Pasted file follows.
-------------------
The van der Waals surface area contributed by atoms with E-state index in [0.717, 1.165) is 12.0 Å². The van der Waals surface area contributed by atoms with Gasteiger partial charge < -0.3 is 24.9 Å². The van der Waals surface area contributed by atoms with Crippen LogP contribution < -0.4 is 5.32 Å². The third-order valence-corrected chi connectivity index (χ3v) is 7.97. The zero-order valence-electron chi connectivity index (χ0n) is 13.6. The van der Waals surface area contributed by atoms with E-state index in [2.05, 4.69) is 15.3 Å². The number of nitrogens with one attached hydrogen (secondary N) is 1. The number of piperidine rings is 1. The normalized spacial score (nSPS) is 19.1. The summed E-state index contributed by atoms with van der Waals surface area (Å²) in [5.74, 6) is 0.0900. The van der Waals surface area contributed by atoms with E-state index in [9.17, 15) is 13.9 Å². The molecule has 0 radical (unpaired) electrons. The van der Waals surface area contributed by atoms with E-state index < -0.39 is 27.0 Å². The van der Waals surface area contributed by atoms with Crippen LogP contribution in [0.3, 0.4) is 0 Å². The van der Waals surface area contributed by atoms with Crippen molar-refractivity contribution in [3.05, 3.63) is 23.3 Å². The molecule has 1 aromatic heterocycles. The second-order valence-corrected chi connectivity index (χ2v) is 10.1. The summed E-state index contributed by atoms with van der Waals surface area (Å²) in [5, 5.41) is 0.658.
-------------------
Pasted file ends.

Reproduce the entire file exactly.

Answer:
The van der Waals surface area contributed by atoms with E-state index in [0.717, 1.165) is 12.0 Å². The van der Waals surface area contributed by atoms with Gasteiger partial charge < -0.3 is 24.9 Å². The van der Waals surface area contributed by atoms with Crippen LogP contribution < -0.4 is 5.32 Å². The third-order valence-corrected chi connectivity index (χ3v) is 7.97. The zero-order valence-electron chi connectivity index (χ0n) is 13.6. The van der Waals surface area contributed by atoms with E-state index in [2.05, 4.69) is 15.3 Å². The number of nitrogens with one attached hydrogen (secondary N) is 1. The number of piperidine rings is 1. The normalized spacial score (nSPS) is 19.1. The summed E-state index contributed by atoms with van der Waals surface area (Å²) in [5.74, 6) is 0.0900. The van der Waals surface area contributed by atoms with E-state index in [9.17, 15) is 13.9 Å². The molecule has 0 radical (unpaired) electrons. The van der Waals surface area contributed by atoms with E-state index < -0.39 is 27.0 Å². The van der Waals surface area contributed by atoms with Crippen LogP contribution in [0.3, 0.4) is 0 Å². The van der Waals surface area contributed by atoms with Crippen molar-refractivity contribution in [3.05, 3.63) is 23.3 Å². The molecule has 1 aromatic heterocycles. The second-order valence-corrected chi connectivity index (χ2v) is 10.1. The summed E-state index contributed by atoms with van der Waals surface area (Å²) in [5, 5.41) is 0.658.